"Reading Romans with Eastern Eyes" by Jackson W. A Review

Reading Romans with Eastern Eyes: Honor and Shame in Paul's Message and MissionReading Romans with Eastern Eyes: Honor and Shame in Paul's Message and Mission by Jackson W.
My rating: 5 of 5 stars

Since we live in our own social and communal fishbowls we can't often see the glass surrounding us. We may bump into the hard, transparent walls, but because we have grown up in that bowl with others, then it all feels normal, typical, even catholic/universal. Sometimes it is helpful to hear from someone who has been in different cultural aquariums, to come back to try and tell us how others have experienced life. Jackson W. (pseudonym), has lived and worked in East Asia for almost two decades as well as serving on the Asian/Asian-American Theology steering committee of the Evangelical Theological Society, has "jumped back" into our bowl to guide us in reading Romans with the eyes, experience, and imagery from another vivarium. "Reading Romans with Eastern Eyes: Honor and Shame in Paul's Message and Mission" is a 208 page education on one aspect of Asian perspectives. And it is a scholarly paperback that functions like a mini-commentary on a momentous biblical book!

Jackson W. wants to aid readers so that by "reading Romans with Eastern eyes, we can discern key ideas and applications often overlooked or underemphasized by Western interpreters" and especially the significance of honor and shame in Paul's writing, as well as his mission and message (2). The author explains what an "Eastern" perspective is, generally, and especially the roles of tradition, relations, hierarchy, and the varied dimensions of honor and shame. He further examines honor and shame in Scripture, and how the word "glory" plays into this; "Paul in Romans demonstrates how humanity's honor is inextricably interwoven with God's glory" (22). For those who have read her work, the author draws extensively from Haley Goranson Jacob's "Conformed to the Image of His Son".

"Reading Romans with Eastern Eyes" wades into every chapter of Romans, and almost verse-by-verse. The author teases out nuances and differences such as the pairings of Jews and Greeks, Greeks and Barbarians, and what Paul was up to by this. He gives insight into the social and cultural notions that divided people around ethnicity, and how in Paul's Gospel-schema, the "church's missional ambition is undermined when believers use culture to define insiders and outsiders" (36). The author paddles through the deeps of justification, sanctification, creation, and re-creation. And he regularly comes back around to this kind of thinking, "Justification concerns social identity just as much it does salvation. If believers' fundamental group identity centers on anything other than those who have faith in Christ's resurrection, they effectively divide his kingdom" (95). This leads him to rightly break out Romans in this way, "Romans 1-11 largely focus on historical and theological convictions uniting Christ's followers. Beginning in Romans 12, Paul shifts his attention to how God transforms the church's practice" (161).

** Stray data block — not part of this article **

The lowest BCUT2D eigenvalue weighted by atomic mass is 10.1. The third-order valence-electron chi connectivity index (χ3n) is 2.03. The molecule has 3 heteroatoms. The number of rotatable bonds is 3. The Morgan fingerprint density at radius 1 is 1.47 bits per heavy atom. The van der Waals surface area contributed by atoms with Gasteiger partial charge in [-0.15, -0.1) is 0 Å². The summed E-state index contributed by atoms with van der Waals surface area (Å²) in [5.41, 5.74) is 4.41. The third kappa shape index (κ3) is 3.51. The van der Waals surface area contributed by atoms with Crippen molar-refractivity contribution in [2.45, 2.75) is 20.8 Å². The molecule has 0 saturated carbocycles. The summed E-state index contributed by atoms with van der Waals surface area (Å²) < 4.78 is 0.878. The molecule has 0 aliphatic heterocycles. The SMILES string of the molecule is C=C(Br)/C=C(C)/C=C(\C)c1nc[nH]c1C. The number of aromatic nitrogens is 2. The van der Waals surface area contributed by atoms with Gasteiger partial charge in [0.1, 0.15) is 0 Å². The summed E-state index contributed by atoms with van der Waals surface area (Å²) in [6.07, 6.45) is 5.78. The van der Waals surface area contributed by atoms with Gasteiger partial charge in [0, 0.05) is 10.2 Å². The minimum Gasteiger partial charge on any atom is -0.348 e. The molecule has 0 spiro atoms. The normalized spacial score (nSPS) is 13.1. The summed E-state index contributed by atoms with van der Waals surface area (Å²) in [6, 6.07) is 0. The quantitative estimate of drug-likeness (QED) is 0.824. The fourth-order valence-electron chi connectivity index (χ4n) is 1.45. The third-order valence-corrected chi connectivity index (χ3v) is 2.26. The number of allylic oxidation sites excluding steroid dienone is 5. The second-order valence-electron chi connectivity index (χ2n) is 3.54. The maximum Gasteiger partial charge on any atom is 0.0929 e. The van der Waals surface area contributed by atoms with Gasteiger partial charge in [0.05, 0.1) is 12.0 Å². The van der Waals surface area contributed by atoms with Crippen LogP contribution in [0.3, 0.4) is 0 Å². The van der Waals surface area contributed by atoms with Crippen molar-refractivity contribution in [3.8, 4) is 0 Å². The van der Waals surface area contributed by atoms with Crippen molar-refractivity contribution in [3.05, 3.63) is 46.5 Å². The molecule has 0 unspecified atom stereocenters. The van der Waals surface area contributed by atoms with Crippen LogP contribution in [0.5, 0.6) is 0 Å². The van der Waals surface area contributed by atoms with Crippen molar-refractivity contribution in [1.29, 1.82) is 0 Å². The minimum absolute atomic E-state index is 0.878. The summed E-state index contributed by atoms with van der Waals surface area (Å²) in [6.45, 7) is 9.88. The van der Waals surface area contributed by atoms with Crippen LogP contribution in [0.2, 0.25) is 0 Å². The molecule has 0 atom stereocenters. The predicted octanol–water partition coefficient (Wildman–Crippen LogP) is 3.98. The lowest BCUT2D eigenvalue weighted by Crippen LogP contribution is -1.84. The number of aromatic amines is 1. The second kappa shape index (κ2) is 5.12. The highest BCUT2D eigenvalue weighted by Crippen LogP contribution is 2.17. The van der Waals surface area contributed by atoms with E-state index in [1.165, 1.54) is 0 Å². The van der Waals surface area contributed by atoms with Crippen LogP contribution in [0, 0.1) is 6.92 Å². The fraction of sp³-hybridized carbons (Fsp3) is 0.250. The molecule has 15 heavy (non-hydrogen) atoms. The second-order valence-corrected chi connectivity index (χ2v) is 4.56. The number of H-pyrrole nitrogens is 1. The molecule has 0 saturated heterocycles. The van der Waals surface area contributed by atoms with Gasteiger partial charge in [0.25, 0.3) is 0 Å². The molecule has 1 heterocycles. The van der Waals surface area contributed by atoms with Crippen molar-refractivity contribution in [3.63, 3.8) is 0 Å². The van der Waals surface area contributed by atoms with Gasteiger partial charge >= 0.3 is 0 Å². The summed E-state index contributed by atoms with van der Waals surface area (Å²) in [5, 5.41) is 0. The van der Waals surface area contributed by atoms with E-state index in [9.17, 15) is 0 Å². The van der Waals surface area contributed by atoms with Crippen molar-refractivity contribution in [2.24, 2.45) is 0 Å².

Page after Page in "Reading Romans with Eastern Eyes" honor and shame bob and weave their way through. Shame has to do with losing face before another - especially God; whereas justification "in Romans is a way of recognizing a person's honorable status, that is, one's identity as Abraham's offspring...Justification by faith creates a new community whose ascribed honor does not stem from standard social distinctions" (85). The author goes on to affirms that justification is the gracious ascription of Christ's honor to Christ's people. This book gave me much to reflect on, especially in the ways shame and honor play out in Romans and the rest of Scripture. It is well worth a second and third read! I highly recommend this volume, and would encourage pastors, seminary professors, and theology students to grab a copy quickly and pour over it keenly!

My thanks to IVP Academic for responding to my request for a review copy of this book, which I used to make my assessments. They neither demurred, nor demanded anything of me other than that I complete a written examination. Forthwith I have accomplished my task, and freely.

You can easily purchase a copy here: Reading Romans with Eastern Eyes

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